Taking Care of Business – Writers and Taxes

'I see here you're a professional writer. That explains the touch of whimsy in your return.'


The end of January heralds the beginning of “TAX SEASON”. For the many accountants and tax preparers in North America this season brings a busy and brain-draining few months as they maneuver the ambiguous tax laws, process long lines of clients, and work ridiculously long hours.


Nothing generates more distress than one very particular type of client. This dreaded taxpayer, aka writer/crafter/artist, cannot believe, let alone accept, that they’re actually running a small business. They not only put a huge dent in the time schedule, but also push the accountant’s knowledge and skill to the very limit.

Their “hold-hands and skip through life” attitude is apparently incompatible with the idea of keeping receipts and tracking expenses. These writers truly believe the business side of their art holds only cold and practical elements that have no place in the world of creativity and talent.

They are correct – there is NO relationship between artistry and business. One is completely independent of the other. However, both are required if you earn money writing. I do have to admit, working as an accountant all those years, I have seen very creative bookkeeping and have heard some truly talented ideas on reducing taxes. Unfortunately, none were legal.

dear irs snoopyGovernments agree. If your writing brings in money, it’s a business and they will tax it. When the writer does not keep the information, the accountant must use every ingenious method he can find to re-build the business transactions. Often he is amending prior years and filing multiple tax returns with income from royalties or foreign income. Most of these incomes require special considerations and cost the tax preparer even more time and research.

Speaking as a retired accountant, the writer who ignores his responsibility to the business side of writing could pay either more taxes, or hefty accounting bills, or both.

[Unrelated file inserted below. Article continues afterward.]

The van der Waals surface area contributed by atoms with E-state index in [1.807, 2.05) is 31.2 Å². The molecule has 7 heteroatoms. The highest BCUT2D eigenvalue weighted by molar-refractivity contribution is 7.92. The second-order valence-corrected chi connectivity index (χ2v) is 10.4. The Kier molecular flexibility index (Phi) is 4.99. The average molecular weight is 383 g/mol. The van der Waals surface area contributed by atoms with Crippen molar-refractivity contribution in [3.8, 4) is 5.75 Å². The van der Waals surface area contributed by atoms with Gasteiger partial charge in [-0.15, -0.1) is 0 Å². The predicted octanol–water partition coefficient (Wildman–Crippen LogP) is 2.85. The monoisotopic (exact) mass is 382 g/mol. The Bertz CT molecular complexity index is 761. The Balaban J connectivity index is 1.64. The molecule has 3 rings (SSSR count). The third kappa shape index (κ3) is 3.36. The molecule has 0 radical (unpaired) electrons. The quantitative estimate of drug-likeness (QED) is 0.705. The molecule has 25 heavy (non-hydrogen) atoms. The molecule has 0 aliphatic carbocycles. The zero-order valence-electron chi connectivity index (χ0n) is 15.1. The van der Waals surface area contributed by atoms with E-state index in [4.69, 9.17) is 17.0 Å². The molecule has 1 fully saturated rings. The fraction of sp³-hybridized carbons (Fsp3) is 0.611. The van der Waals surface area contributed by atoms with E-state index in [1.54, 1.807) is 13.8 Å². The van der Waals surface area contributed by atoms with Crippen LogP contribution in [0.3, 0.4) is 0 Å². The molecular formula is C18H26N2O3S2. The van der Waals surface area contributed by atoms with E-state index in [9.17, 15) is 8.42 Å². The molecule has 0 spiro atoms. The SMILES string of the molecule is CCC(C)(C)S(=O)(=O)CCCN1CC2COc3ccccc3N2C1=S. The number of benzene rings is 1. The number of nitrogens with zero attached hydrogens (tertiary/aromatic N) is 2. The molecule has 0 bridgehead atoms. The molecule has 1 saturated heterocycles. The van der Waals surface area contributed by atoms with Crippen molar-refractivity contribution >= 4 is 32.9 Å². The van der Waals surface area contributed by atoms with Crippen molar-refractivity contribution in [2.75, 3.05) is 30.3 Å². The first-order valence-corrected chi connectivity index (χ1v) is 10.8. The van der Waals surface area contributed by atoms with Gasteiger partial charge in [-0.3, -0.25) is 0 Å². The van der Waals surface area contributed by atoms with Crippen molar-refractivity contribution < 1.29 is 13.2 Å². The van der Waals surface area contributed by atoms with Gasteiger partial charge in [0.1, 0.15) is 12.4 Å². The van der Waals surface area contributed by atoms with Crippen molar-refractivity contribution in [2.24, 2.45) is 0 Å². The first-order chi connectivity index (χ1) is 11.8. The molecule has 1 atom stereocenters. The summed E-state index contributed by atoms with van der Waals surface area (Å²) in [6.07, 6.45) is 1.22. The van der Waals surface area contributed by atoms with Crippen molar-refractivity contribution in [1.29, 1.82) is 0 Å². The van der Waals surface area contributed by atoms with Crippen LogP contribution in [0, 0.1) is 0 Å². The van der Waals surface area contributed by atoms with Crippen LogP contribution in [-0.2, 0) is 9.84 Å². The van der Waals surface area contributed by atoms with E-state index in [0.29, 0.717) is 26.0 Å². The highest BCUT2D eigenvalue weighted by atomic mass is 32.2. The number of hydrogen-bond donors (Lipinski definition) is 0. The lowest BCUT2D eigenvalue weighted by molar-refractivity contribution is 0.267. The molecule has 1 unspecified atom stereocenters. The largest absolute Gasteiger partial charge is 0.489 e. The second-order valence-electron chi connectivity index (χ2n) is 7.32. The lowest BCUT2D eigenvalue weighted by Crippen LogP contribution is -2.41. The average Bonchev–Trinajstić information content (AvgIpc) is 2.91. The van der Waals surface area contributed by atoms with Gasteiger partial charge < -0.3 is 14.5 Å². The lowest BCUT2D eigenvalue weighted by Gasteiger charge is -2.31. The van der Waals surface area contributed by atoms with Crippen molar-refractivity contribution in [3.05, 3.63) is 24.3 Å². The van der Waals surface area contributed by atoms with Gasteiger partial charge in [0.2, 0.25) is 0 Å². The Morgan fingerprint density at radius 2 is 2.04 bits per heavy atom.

If a person plans to write seriously, then they need to understand they are now running a business. They should seek and heed advice from professionals for legal and business matters. Knowing the actual income from each project and any amounts still owing to the writer is necessary. The importance of tracking expenses cannot be overstated. Every cost, including household, vehicle, writing supplies, books and courses, travel expenses, and promotional and publishing costs, is important. Without proper records, how can anyone be sure if they are making money?

This is not a new concept. I am including parts of an article, written in 2008 by a very successful writer, John Scalzi. He wrote about money matters and the importance of treating your “business” of writing with some respect.

February 11, 2008 by John Scalzi

I made $164,000 last year from my writing. I’ve averaged more than $100,000 in writing income for the last ten years, which means, for those of you who don’t want to bother with the math, that I’ve made more than a million dollars from my writing in the last decade. In 2000, I wrote a book on finance, The Rough Guide to Money Online. For several years I wrote personal finance newsletters for America Online. When I do corporate consulting, it’s very often been for financial services companies like Oppenheimer Funds, US Trust and Warburg Pincus. I mention this to you so that you know that when I offer you, the new, aspiring and dewey-eyed writer, the following entirely unsolicited advice about money, I’m not talking entirely out of my ass.